Dry Sahel seems to be a hostile living environment in the dry season. Nevertheless it is home to a charismatic species found across the Sahel region of sub-Saharan Africa from Senegal east to the Red Sea coast of Sudan and Eritrea I Africa: the Black Bush Robin or Black Scrub-Robin (Cercotrichas podobe), an inhabitant of the hot arid subdesert and savanna with scattered shrubs or acacia bushes and groves of date palms.
During a Rockjumper-tour to bird northern Cameroon in April 2017, bird-lens.com also visited the wide Sahel belt in the northern part of Cameroon. Bird companions in the area going up to Waza NP are the Quail Plover or Lark Buttonquail (Ortyxelos meiffrenii), Scissor-tailed Kite (Chelictinia riocourii), Black-headed Lapwing (Vanellus tectus) and the Cricket Warbler or Cricket Longtail (Spiloptila clamans).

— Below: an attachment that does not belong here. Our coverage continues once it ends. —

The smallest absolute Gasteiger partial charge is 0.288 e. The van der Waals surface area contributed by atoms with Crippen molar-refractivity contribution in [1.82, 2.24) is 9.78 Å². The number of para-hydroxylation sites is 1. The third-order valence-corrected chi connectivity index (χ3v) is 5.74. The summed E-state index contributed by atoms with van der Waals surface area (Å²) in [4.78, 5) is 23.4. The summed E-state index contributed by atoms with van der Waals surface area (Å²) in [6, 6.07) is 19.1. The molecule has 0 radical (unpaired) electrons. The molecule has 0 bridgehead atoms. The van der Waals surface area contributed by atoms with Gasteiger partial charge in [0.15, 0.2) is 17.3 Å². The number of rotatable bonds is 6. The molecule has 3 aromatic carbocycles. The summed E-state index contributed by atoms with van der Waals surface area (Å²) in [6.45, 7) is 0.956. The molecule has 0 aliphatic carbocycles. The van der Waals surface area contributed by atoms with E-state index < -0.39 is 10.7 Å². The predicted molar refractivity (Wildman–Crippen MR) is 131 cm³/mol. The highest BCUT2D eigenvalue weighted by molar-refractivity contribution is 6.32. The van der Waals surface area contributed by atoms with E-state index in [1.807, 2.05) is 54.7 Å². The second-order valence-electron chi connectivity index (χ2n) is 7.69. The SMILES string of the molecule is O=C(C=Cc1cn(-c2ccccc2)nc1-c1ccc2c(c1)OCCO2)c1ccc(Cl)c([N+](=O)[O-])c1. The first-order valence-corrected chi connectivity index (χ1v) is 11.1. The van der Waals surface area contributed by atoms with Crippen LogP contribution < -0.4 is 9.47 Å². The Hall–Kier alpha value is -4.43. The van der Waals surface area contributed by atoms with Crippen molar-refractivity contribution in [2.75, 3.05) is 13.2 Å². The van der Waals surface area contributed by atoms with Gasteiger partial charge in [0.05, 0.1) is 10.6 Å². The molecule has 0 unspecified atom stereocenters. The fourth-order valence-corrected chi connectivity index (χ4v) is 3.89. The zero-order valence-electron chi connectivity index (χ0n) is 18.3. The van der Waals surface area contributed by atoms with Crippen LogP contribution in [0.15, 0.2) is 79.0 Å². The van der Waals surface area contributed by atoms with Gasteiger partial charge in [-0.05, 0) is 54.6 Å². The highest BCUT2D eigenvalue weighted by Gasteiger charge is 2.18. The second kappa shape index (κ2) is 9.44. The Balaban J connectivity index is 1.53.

Normally shortly after we left the car, at least one individual of a Black Scrub-Robin could be detected in or besides the low, thorny shrubbery.
The Black Bush Robin is a long-legged scrub-robin with long, graduated and usually high-cocked tail. The nominate race is greyish-black, with black rump, wings and tail. It is said to be common or very common across the majority of its range. Within this range it is generally considered resident, although short-distance migratory movements evidently occur, as the species is documented as a regular winter visitor south to Ethiopia and Continue reading The Black Scrub-Robin, a rare Western Palearctic bird